Here are some examples of Edwards systematically working his way through the Bible with this idea. Angels were created before the world. We know that angels are ministering spirits serving the heirs of salvation (Hebrews 1:14). But, before the world was created, there was no need of salvation and, therefore, no ‘heirs of salvation’ needing their ministry. This can only mean that God was preparing to save sinners before mankind had fallen into sin. Consider the short span of human life in Moses’ day compared to before the Flood. ‘Man’s life being cut so very short, tended to prepare the way for poor, short-lived men, the more joyfully to entertain the glad tidings of everlasting life, brought to light by the gospel; and more readily to embrace a Saviour, that purchases and offers such a blessing.
‘If men’s lives were still commonly about nine hundred years, how much less would be the inducement to regard the proffers of a future life; how much greater the temptation to rest in the things of this world, and to neglect any other life but this! This probably contributed greatly to the wickedness of the antediluvians’.
Then, consider the fall of man (Genesis 3): ‘As soon as man fell, Christ entered on his mediatorial work … [He] immediately stepped in between a holy, infinite, offended Majesty, and offending mankind’. The seed of the woman was announced to Adam and Eve almost immediately after they had sinned.
After the fall, God did not wait centuries before he saved lost sinners. Adam and Eve were saved. Clothed with animal skins as a type of Christ’s righteousness, they believed in the promised ‘seed of the woman’.
Similarly, Abel, the first man to experience physical death — God’s punishment on mankind for sin — went straight to heaven. Indeed, as early as the seventh generation from Adam, Enoch was translated into heaven without seeing death at all.
Edwards continues: ‘God was pleased … in a most amazing manner to show his wrath against sin, in the destruction of [Sodom and Gomorrah]; which was the liveliest image of hell of any thing that ever had been; and therefore the apostle Jude says, “They suffer the vengeance of eternal fire”, Jude 7 … by this might be seen the dreadful wrath of God against the ungodliness and unrighteousness of men; which tended to show the necessity of redemption, and so to promote that great work’.
Applying the principle
We can apply this Edwardsean principle ourselves to many other parts of Scripture. For example, the book of Job was one of the earliest scriptural texts penned. Yet the book is not primarily about creation or judgment, but about God’s involvement in the suffering of the righteous. It is an early adumbration of the sufferings of Christ on behalf of his people. Even as early as this, the compassionate Saviour of sinners is being set forth.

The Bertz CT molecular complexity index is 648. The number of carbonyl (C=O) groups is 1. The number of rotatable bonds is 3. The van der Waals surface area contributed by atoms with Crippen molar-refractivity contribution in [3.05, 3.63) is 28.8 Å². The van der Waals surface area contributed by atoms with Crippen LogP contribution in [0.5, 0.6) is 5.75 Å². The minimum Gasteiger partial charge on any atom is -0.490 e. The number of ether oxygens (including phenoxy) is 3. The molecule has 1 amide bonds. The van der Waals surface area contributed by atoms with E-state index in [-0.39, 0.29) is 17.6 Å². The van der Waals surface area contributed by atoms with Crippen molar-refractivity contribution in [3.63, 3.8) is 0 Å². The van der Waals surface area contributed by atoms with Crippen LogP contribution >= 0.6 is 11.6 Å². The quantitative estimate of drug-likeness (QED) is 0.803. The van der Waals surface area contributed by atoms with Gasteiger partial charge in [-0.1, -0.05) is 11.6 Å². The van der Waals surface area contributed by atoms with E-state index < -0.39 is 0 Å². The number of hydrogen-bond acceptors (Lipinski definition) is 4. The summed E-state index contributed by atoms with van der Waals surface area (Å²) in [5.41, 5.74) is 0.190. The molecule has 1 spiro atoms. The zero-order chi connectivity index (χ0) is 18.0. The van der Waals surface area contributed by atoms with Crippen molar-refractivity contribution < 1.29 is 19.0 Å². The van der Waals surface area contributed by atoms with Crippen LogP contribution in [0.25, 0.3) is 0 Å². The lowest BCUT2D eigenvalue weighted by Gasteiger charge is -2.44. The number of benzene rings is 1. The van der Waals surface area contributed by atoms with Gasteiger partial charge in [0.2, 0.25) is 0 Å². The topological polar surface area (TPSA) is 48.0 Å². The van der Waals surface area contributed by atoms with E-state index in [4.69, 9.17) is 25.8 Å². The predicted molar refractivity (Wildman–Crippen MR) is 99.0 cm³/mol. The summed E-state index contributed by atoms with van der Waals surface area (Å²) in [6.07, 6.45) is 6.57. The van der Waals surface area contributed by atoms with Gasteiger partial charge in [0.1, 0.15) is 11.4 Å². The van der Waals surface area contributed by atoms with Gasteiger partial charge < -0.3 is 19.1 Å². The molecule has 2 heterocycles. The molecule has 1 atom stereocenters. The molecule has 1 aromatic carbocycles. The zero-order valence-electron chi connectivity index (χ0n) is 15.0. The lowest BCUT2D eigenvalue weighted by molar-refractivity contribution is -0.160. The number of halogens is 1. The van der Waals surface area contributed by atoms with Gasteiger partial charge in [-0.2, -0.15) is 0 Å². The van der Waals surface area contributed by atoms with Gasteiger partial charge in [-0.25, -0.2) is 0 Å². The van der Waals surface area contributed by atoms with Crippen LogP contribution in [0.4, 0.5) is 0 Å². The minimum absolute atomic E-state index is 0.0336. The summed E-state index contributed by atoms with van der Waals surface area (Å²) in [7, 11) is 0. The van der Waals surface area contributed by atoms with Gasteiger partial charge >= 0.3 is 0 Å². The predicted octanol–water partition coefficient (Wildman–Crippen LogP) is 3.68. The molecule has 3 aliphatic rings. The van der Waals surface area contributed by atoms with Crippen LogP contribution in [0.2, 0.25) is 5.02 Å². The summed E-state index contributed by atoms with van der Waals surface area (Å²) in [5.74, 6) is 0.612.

Or, consider Isaiah chapters 40-66 — Isaiah’s Book of comfort. Here Israel’s triumphant restoration from Babylon is promised, but long before the exile into Babylon has actually taken place. The Holy Spirit was not only preparing God’s people for national meltdown, but comforting them, well in advance of these sufferings, with rich promises of the Messiah.
Nor did the Lord wait until the first coming of Christ, or the coming of the Spirit at Pentecost, before he swept a Gentile nation into his kingdom. Centuries earlier, Nineveh and the Assyrians had repented at the preaching of Jonah.
Similarly, not after the passage of hundreds of years of Christianity, but, right at Christianity’s beginning, the Lord grafted a hugely significant ‘natural branch’ (a Jew) back into the ‘olive tree’ (the true church) (Romans 11). That Jew was Saul of Tarsus.
We are left in no doubt as to how important the New Testament considers Paul’s conversion, since his testimony is repeated, at length, several times.
Here then was a powerful statement of God’s future saving intention for both Jew and Gentile — and a foretaste of what Romans 11 still holds in store for the world.
The key, then, that Edwards has put into our hand is this: that God has a soteriological purpose in virtually all that he does. In the concluding article, we will see how this key can help us towards an understanding of the cessation of revivals.
Roger Fay is a director and editor of Evangelical Times, a director of Evangelical Press Missionary Trust, and pastor of Zion Evangelical Baptist Church, Ripon